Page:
Thanks to Zarrow by Jerry Sadowitz
Reviewed by Jamy Ian Swiss (originally published in Genii January, 1999)
FOR THOSE WHO are unfamiliar with the author of this manuscript, Jerry Sadowitz is an accomplished and often controversial British cardician and professional per-former who also publishes the notorious journal known as The Crimp. Mr. Sadowitz's one-man show of card magic received terrific notice at last year's British Fringe Festival, this despite a daily early morning curtain. (But while the choice is certainly an eccentric one, it may not be entirely unreasonable.) This manuscript addresses a step-by-step system for secretly locating and controlling cards, typically a named or needed four-of-a-kind, in the course of a series of Zarrow shuffles. (An essential element of Sadowitz' technique not credited in this manuscript, that of blocking off cards with the Zarrow Shuffle, was first published by Derek Dingle in 1982 [The Complete Works of Derek Dingle]. When it was later pointed out that he had expanded on something already published by Mr. Dingle, Mr. Sadowitz acknowledged as much in an issue of his periodical The Crimp, though the credit was never added to the manuscript.)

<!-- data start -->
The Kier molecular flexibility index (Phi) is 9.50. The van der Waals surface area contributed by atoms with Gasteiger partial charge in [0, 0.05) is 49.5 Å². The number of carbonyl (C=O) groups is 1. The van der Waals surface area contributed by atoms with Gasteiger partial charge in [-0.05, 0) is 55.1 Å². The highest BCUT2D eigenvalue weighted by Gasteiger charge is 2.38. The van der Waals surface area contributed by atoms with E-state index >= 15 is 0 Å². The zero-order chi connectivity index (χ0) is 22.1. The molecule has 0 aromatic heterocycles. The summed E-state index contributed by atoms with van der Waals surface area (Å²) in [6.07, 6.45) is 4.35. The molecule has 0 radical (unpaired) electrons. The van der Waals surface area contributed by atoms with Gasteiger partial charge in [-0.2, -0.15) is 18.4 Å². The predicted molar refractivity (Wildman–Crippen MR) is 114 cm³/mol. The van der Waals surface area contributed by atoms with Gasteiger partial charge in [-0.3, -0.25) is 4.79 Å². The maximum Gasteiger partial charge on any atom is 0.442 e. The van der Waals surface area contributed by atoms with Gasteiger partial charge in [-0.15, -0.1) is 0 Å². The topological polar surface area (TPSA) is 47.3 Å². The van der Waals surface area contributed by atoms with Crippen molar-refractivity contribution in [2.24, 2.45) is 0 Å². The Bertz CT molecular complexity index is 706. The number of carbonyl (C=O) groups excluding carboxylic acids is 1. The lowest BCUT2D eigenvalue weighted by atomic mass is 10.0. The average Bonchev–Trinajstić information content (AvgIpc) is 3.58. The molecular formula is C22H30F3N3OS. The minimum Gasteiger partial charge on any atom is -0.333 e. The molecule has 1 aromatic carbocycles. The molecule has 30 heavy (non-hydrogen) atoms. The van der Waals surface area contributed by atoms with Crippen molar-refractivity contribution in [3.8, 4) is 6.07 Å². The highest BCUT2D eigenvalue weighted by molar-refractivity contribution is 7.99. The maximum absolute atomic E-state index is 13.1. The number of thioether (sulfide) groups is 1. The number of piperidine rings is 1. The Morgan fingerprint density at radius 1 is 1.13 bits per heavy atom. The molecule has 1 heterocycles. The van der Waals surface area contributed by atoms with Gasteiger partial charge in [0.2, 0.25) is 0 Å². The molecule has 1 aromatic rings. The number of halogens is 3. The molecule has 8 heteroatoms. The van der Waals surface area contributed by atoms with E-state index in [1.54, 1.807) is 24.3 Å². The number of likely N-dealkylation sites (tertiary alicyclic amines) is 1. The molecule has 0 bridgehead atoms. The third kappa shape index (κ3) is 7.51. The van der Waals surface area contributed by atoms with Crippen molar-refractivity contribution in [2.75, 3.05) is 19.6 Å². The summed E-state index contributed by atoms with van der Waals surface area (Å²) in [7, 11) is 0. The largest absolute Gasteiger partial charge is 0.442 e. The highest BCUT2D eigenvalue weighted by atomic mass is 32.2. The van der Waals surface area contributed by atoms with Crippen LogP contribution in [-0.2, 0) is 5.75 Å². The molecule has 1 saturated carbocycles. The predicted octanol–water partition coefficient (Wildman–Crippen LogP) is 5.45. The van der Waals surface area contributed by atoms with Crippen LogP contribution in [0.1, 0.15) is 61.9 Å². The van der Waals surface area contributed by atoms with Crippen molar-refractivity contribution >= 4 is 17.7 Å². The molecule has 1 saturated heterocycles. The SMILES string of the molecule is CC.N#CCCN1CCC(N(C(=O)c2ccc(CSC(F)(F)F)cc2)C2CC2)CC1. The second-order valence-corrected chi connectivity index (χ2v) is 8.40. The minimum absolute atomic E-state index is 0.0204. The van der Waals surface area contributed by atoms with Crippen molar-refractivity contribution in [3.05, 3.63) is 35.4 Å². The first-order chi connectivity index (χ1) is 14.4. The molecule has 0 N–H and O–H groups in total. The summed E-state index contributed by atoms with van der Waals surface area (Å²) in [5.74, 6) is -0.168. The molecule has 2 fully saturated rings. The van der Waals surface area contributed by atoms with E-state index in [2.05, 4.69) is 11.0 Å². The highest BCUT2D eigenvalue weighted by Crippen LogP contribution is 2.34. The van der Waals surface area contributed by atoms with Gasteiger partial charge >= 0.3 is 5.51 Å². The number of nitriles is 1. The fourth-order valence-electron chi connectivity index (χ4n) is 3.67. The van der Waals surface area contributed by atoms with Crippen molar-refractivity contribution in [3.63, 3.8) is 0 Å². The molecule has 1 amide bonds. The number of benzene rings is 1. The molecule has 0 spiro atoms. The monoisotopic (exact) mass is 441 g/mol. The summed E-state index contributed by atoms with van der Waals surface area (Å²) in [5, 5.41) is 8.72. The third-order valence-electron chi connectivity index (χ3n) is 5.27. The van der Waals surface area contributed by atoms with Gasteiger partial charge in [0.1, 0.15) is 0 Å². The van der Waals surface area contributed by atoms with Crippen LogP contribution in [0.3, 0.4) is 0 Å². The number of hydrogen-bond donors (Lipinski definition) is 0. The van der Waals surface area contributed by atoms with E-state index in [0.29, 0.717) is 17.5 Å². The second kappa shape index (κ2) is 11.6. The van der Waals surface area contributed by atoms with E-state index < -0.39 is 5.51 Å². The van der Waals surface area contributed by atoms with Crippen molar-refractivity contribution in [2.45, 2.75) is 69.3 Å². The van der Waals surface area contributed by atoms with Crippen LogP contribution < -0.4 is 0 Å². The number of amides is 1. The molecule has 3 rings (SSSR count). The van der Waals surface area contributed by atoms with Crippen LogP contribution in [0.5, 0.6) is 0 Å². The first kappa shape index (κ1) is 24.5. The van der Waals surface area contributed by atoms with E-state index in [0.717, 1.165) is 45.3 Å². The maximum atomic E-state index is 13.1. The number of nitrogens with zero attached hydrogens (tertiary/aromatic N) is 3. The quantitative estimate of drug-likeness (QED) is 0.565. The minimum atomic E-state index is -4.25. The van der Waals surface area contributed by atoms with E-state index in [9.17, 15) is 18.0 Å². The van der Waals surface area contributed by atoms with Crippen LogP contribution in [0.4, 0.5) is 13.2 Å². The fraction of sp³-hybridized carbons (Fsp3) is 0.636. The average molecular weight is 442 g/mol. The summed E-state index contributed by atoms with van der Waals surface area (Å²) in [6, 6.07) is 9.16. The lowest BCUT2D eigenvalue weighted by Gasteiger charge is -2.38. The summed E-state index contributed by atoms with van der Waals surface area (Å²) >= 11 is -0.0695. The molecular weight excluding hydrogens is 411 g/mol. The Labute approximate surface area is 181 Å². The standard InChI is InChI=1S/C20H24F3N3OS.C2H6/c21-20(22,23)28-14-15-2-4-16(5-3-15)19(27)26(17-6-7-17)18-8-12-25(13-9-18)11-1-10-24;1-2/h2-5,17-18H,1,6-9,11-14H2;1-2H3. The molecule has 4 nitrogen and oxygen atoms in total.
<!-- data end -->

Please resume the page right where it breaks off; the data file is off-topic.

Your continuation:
The booklet is divided into three sections: culling from the top third of the pack; culling from the bottom third of the pack; and culling from the top and bottom third. Six tricks are included. The techniques are taught progressively, with each of the first two sections describing methods for culling one, then two, then three, and finally four cards from the given portion of the deck. Mr. Sadowitz’s fundamental premise is to echo Jean Hugard's advice (offered by Hugard as a comment on magicians' enthusiasm for Erdnase's Expert at the Card Table) that magicians should think like magicians and not gamblers. The specific point here is that magicians should utilize all the elements and opportunities of both conditions and technique that are available to them, which in many cases are unavailable to hustlers—in particular, for purposes of the work described in this monograph, the opportunity to briefly spread the cards face-up prior to beginning the shuffling sequence. While the goal of culling and controlling particular cards while shuffling is not a new one—a legendary trademark of John Scarne's work, and a subject addressed at length, as the author points out, in the works of Karl Fulves—the work here is substantially original and well described (even if the hand-printed typography, albeit reasonably neat, doesn't enchant me). This is not easy stuff and will likely only be of interest to the true enthusiast, but rest assured that this is not like trying to learn the Center Deal. If you are comfortable with the Zarrow Shuffle and reasonably conversant with the concept of riffle stacking then this material is probably more accessible than you might otherwise guess, and the curious who take the trouble of obtaining this work might find themselves in for a pleasant if challenging surprise.